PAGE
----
The keys have been passed to the caretaker (our son) and the cat is aware of our impending departure and is not pleased (as evidenced by various devious cat tricks and manipulations). A recent check up gave the Jeep a clean bill of health, at least for a vehicle that now hovers just under 130,000 miles, and it has a full tank of fuel as well as a spare tire with air.
Next, the loading of gear that to the average person would seem just a bit nutty, especially for a five day trip of just over 1,500 miles. Still, I am well aware of the fate of the crew and passengers on the S.S. Minnow. Besides, my dearest friend and I have a tendency to detour onto a dirt road or track simply because its there, or search for old alignment of Route 66 because someone mentioned it on Facebook, or just because we were curious.
So, into the Jeep goes a small floor jack, basic tool kit (socket set, screw drivers, Allen wrenches, and an assortment of open end wrenches), four-way lug wrench, a case of bottled water, tow straps, short handle shovel, binoculars,first aid kit, electric lantern with spare battery, an atlas, the EZ 66 Guide (thank you Mr. McClanahan), the Route 66 Dining Guide (thank you Mr. Knudsen and all who contribute to this guide), the note book with schedule and addresses, portable camp chairs, briefcase with assorted items need for book signings and speaking engagements, and our miniature road kit. The latter consists of tin cups, bowls, and plates, forks, spoons, whole grain crackers, canned herring, a variety of tea, honey, instant oatmeal, a jar of dried fruit and nuts, a variety of bird seed sticks (flax seed, almonds, whole oats, etc.), and paper products that may be needed resultant of eating said bird seed sticks.
In the morning we toss the rest of the goods on board – suitcases, cameras, camera equipment, and a couple of cases of books (Ghost Towns of Route 66, Backroads of Arizona, Route 66 Backroads, and The Route 66 Encyclopedia). Hopefully this answers questions about why I don’t travel in something a bit more fuel efficient. It might also provide an indication as to why I am looking toward Chrysler or Jeep dealers to sponsor the multi-faceted endeavor that is Jim Hinckley’s America.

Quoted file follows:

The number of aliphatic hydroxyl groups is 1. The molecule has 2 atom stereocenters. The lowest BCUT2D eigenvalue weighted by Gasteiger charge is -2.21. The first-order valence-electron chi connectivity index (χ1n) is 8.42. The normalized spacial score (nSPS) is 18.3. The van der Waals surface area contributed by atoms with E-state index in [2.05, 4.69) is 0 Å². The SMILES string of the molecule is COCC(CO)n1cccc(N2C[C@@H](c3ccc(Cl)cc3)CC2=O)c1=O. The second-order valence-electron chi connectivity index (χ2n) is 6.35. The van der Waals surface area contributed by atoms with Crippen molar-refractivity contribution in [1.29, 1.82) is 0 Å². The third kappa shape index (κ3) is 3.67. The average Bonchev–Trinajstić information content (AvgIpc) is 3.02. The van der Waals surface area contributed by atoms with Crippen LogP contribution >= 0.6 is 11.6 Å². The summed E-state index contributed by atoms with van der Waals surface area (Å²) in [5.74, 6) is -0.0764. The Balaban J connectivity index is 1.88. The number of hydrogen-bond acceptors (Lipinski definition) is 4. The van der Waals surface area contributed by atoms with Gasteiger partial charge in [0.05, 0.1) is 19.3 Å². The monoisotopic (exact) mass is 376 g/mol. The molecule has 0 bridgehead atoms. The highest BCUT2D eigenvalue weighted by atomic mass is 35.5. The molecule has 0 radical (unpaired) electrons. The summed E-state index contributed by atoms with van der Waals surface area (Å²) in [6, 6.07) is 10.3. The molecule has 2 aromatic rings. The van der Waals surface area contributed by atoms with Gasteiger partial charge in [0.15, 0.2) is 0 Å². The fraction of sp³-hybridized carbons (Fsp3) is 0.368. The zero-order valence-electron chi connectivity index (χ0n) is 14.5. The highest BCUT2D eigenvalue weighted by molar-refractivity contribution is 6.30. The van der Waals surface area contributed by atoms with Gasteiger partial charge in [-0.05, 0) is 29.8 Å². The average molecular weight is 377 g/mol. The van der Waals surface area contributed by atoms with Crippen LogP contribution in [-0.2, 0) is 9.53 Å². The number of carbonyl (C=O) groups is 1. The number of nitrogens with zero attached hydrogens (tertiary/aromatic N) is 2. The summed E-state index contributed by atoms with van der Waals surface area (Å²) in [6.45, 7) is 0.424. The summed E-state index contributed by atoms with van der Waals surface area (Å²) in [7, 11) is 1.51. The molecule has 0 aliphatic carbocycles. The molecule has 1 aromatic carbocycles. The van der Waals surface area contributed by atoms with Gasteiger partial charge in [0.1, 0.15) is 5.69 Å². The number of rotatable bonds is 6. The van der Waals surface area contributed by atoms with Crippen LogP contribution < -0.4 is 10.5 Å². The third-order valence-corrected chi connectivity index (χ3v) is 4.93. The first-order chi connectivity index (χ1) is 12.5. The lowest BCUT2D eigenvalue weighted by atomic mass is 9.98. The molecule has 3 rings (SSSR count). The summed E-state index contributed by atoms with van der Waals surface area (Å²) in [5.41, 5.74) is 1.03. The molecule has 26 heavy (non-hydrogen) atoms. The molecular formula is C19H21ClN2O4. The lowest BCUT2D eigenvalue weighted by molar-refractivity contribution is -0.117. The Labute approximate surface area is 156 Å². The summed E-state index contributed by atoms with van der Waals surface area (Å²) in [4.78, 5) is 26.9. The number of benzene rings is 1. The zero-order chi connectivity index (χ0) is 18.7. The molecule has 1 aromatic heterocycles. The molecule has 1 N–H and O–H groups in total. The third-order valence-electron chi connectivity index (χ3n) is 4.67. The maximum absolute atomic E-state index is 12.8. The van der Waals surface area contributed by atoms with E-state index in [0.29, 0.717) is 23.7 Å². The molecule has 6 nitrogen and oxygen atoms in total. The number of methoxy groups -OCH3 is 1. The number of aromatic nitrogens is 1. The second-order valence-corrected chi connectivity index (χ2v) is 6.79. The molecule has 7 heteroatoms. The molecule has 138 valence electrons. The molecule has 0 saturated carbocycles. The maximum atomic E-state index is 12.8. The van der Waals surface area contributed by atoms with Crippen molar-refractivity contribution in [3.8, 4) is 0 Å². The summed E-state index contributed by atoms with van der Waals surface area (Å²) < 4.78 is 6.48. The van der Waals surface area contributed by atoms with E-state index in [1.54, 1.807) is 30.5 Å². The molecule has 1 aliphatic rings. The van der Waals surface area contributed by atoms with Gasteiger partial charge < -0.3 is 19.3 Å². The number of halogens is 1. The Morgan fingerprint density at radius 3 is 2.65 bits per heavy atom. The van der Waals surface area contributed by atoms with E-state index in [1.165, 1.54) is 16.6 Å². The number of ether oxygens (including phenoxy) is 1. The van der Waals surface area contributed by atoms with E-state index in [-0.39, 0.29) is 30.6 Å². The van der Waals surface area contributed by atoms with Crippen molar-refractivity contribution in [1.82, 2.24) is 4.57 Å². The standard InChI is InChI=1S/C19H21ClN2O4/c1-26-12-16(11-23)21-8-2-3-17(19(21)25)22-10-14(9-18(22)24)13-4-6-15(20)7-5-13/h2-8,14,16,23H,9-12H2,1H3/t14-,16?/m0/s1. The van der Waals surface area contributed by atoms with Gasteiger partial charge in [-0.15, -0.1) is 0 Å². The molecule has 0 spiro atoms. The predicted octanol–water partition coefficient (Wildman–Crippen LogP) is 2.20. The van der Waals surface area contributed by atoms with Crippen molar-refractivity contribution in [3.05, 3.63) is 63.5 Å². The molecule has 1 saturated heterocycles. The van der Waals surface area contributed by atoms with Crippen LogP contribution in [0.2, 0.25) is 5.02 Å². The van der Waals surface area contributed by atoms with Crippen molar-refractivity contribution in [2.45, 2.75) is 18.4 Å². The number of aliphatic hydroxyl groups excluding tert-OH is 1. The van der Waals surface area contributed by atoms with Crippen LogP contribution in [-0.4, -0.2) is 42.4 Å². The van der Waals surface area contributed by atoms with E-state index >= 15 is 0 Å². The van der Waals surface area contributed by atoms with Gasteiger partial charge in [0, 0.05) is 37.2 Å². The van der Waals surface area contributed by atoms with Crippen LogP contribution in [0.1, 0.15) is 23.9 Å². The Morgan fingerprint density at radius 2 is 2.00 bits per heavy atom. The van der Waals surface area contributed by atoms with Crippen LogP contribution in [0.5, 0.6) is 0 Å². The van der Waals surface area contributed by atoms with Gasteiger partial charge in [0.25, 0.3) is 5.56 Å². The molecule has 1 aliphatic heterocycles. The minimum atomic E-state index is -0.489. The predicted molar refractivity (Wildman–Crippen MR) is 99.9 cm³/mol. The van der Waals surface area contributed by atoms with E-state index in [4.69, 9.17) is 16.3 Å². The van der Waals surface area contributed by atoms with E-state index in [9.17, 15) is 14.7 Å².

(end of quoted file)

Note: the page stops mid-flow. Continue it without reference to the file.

Unlike most of our recent marathon excursions (nine days to Chicago and back again) the pace for this adventuresome will be a bit more leisurely in nature. In fact, even though it will be a working holiday we have but two scheduled stops, Monday morning in Prescott for a television interview with Tonya Mock, and a book signing at Bookworks in Albuquerque at 7:00 PM on June 7, and then the radio show on Friday morning.
The rest of the adventure will be dedicated to leisurely adventure and exploration, gathering photos for the current book project and a forthcoming photo exhibition, a little anniversary celebration with my dearest friend, and opportunities for visiting with friends. One of the highlights of the adventure is bound to be an evening at the Enchanted Trails Trading Post & Rv Park on Friday.
We have been wanting to try out one of the vintage trailers transformed into motel rooms for quite some time. As a bonus, Friday evening the trading post is the centerpiece of activities for the New Mexico Route 66 Motor Tour.
Reports from the road may be a bit spotty as I have a tendency to get lost in the adventure and forget about email, the lap top, and similar trappings of the modern era. On occasion I still send post cards!
However, when we return there will be lots of photos, new stories to tell, and recommendation for great food as well as lodging.